|Venue:||INETS, 2 Floor Chuang's Enterprise Building, 382 Lockhart Road, Wanchai|
|Topic:||An Introduction to Enterprise JavaBeans (EJB)|
|Speaker:||Dr. S.C. Cheung, Strategus Partners|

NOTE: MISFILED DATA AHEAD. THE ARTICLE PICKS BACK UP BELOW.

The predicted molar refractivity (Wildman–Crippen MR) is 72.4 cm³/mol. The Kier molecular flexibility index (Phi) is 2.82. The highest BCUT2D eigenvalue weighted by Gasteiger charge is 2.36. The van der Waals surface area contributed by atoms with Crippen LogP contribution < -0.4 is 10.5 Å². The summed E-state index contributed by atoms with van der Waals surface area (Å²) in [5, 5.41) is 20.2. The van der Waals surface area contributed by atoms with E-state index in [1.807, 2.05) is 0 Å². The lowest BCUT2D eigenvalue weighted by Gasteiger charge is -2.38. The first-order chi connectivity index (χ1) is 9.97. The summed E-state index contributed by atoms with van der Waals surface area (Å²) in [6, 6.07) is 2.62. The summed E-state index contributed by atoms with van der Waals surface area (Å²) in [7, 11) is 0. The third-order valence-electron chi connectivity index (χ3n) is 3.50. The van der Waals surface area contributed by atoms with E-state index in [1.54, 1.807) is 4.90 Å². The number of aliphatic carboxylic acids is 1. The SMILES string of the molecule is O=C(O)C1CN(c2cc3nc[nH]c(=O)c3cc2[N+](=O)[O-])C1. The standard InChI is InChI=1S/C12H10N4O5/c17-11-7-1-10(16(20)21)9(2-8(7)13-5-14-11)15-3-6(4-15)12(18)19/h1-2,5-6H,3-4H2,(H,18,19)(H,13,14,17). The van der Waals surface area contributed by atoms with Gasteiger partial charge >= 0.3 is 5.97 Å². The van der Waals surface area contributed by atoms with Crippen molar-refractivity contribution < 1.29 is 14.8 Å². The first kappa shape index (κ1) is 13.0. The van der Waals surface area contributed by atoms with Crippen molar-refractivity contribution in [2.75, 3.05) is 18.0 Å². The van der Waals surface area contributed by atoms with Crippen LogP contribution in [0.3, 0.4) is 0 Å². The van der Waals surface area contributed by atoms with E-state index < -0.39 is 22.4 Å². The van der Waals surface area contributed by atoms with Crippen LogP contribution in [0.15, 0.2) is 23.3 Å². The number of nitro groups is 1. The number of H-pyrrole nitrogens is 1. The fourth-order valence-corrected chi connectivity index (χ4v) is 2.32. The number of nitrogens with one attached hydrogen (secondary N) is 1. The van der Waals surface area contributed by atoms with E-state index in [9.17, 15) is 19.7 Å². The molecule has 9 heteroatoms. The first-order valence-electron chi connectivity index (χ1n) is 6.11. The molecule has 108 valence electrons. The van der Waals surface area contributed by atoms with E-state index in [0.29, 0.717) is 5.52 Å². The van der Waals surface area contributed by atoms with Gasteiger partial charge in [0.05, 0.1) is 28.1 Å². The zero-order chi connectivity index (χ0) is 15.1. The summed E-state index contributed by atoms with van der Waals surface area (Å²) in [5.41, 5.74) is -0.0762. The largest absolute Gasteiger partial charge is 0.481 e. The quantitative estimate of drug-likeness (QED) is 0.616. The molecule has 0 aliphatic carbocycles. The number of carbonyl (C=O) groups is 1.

Dr. S.C. Cheung gave an entertaining and informative introduction to Enterprise JavaBeans at the May 2001 meeting of the Hong Kong Java User Group. As well as providing an overview of the technical features of EJB (lifecycle management, security, transactions and so forth) along with code examples, S.C. gave us some useful insights into the software development process and the relevance of component-based architectures. He started off by posing the question "What is a component?" and argued that trends in software engineering--from Fortran and GOTO, to structured programming and procedures, to object-oriented and component-based programming--all address one fundamental problem, that of managing the complexity of software projects, by applying ever-greater discipline to the software development process. According to S.C., the essential difference between components and classes is that component-based architectures aim to minimize dependencies between components, hence making components more reusable than classes. He defined a component as "a deployment unit that provides a business service to its clients", and outlined four factors for successful component reuse: packaging, integration, legacy support (the audience enjoyed S.C.'s definition of legacy systems as "systems that work"), and robustness. While acknowledging that J2EE and EJB are very marketable skills for developers, S.C. stressed that EJBs are not necessarily the right solution for every project. He made the interesting point that, rather than rushing to use EJBs, we might do better to study the underlying design patterns of the EJB architecture and figure out how to apply those patterns to our own projects. In other words, EJB is optional, but design patterns are a must.